The central empowered committee (CEC), a panel appointed by the Supreme Court
(SC), has instructed the Odisha government to rework the penalties for miners in a case of overproduction of iron ore
and manganese ore.
The apex court in a judgment dated August 2 this year had directed the state government to issue demand notices to all miners for recovering the cost of excess production. The court verdict was in a case filed by the NGO Common Cause. The court held that the compensation amount should be the rationalised figure as calculated by CEC.
In its order, the SC had asked to recover 100 per cent compensation as opposed to the 30 per cent recommended by CEC.
Accordingly, the state government had issued two demand notices to some 150-odd errant miners. The first notice, seeking recovery of Rs 17,576.17 crore, was slapped on mining
companies for producing ore beyond environment clearance
In the second demand notice, the government sought to extract Rs 2,900 crore for violations of Forest (Conservation) Act, 1980; Air & Water Acts and overproduction in violation of the limits set in the mining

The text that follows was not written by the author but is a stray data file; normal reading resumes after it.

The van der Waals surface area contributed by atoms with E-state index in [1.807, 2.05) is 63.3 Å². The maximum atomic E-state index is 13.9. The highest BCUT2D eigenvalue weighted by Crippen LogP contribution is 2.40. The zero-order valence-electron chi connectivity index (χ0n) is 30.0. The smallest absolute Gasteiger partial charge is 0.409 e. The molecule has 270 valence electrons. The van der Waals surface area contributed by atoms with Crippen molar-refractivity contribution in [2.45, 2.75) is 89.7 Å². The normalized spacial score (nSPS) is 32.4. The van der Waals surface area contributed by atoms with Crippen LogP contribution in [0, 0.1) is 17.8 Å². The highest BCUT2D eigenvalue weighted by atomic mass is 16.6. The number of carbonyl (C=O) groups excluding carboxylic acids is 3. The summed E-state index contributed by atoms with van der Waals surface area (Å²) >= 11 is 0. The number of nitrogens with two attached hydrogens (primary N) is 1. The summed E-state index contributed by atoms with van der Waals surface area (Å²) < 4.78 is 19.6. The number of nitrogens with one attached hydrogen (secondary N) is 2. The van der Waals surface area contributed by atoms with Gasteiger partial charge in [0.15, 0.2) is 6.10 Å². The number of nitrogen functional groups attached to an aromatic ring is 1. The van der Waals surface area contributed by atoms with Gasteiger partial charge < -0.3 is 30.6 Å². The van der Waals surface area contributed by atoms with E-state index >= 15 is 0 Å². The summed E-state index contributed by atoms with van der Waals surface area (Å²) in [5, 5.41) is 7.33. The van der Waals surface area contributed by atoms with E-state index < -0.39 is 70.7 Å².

plan prescribed by Indian Bureau of Mines (IBM) and consent to operate granted by the State Pollution Control Board (SPCB). The latest notice has been slapped on 23 miners violating the Forest (Conservation) Act and 151 others for other statutory non-compliances.
“We have got the letter from the CEC.
They have asked us to reconcile penalty figures for some miners who had petitioned the apex court for reconsideration. The figures have to be adjusted against the unsold inventory of some miners”, said a state government official.
At a recent meeting of the CEC
involving the state government and miners, the mine owners had pleaded for rationalisation of the penalty worked out under EC. “In working out a revised figure for EC violation, we had requested for considering some anomalies like piled up, unsold ore at the mine heads. If this is factored in, the compensation amount could be pruned.”, said a leading mine owner.
Additionally, the miners have prayed to the apex court to consider their plea for extension of the deadline for paying the cost of excess production. They have also pleaded to the court to permit them to pay the amount in tranches.